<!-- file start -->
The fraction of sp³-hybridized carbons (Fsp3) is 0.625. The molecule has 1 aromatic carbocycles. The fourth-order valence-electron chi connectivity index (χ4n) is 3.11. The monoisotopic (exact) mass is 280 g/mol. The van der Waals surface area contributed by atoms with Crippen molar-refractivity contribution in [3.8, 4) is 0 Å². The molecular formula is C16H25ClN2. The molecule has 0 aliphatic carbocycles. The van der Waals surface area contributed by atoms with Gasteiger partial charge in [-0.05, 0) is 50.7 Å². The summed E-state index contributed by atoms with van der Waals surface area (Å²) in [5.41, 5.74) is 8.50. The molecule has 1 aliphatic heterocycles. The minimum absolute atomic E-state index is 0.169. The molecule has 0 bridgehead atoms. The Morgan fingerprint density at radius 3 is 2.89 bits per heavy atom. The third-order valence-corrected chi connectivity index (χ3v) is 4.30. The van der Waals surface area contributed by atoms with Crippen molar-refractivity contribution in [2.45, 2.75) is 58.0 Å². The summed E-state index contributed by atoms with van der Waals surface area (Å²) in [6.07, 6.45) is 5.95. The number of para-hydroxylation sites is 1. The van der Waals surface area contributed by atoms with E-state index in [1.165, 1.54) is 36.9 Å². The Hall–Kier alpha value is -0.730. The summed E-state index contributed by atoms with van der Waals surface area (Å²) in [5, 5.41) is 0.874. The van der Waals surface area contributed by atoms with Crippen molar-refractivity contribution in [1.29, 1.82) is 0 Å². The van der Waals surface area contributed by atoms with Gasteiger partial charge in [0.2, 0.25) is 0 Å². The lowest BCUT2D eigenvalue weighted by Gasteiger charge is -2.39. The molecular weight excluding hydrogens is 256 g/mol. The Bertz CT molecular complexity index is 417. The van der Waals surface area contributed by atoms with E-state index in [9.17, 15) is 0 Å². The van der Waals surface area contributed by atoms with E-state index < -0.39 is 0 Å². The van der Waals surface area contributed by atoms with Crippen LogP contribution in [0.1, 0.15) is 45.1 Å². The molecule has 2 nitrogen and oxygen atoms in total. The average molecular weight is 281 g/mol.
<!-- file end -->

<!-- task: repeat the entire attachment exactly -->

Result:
The fraction of sp³-hybridized carbons (Fsp3) is 0.625. The molecule has 1 aromatic carbocycles. The fourth-order valence-electron chi connectivity index (χ4n) is 3.11. The monoisotopic (exact) mass is 280 g/mol. The van der Waals surface area contributed by atoms with Crippen molar-refractivity contribution in [3.8, 4) is 0 Å². The molecular formula is C16H25ClN2. The molecule has 0 aliphatic carbocycles. The van der Waals surface area contributed by atoms with Gasteiger partial charge in [-0.05, 0) is 50.7 Å². The summed E-state index contributed by atoms with van der Waals surface area (Å²) in [5.41, 5.74) is 8.50. The molecule has 1 aliphatic heterocycles. The minimum absolute atomic E-state index is 0.169. The molecule has 0 bridgehead atoms. The Morgan fingerprint density at radius 3 is 2.89 bits per heavy atom. The third-order valence-corrected chi connectivity index (χ3v) is 4.30. The van der Waals surface area contributed by atoms with Crippen molar-refractivity contribution in [2.45, 2.75) is 58.0 Å². The summed E-state index contributed by atoms with van der Waals surface area (Å²) in [6.07, 6.45) is 5.95. The number of para-hydroxylation sites is 1. The van der Waals surface area contributed by atoms with E-state index in [1.165, 1.54) is 36.9 Å². The Hall–Kier alpha value is -0.730. The summed E-state index contributed by atoms with van der Waals surface area (Å²) in [5, 5.41) is 0.874. The van der Waals surface area contributed by atoms with Crippen molar-refractivity contribution in [1.29, 1.82) is 0 Å². The van der Waals surface area contributed by atoms with Gasteiger partial charge in [0.2, 0.25) is 0 Å². The lowest BCUT2D eigenvalue weighted by Gasteiger charge is -2.39. The molecular weight excluding hydrogens is 256 g/mol. The Bertz CT molecular complexity index is 417. The van der Waals surface area contributed by atoms with E-state index in [9.17, 15) is 0 Å². The van der Waals surface area contributed by atoms with E-state index < -0.39 is 0 Å². The van der Waals surface area contributed by atoms with Crippen LogP contribution in [0.1, 0.15) is 45.1 Å². The molecule has 2 nitrogen and oxygen atoms in total. The average molecular weight is 281 g/mol.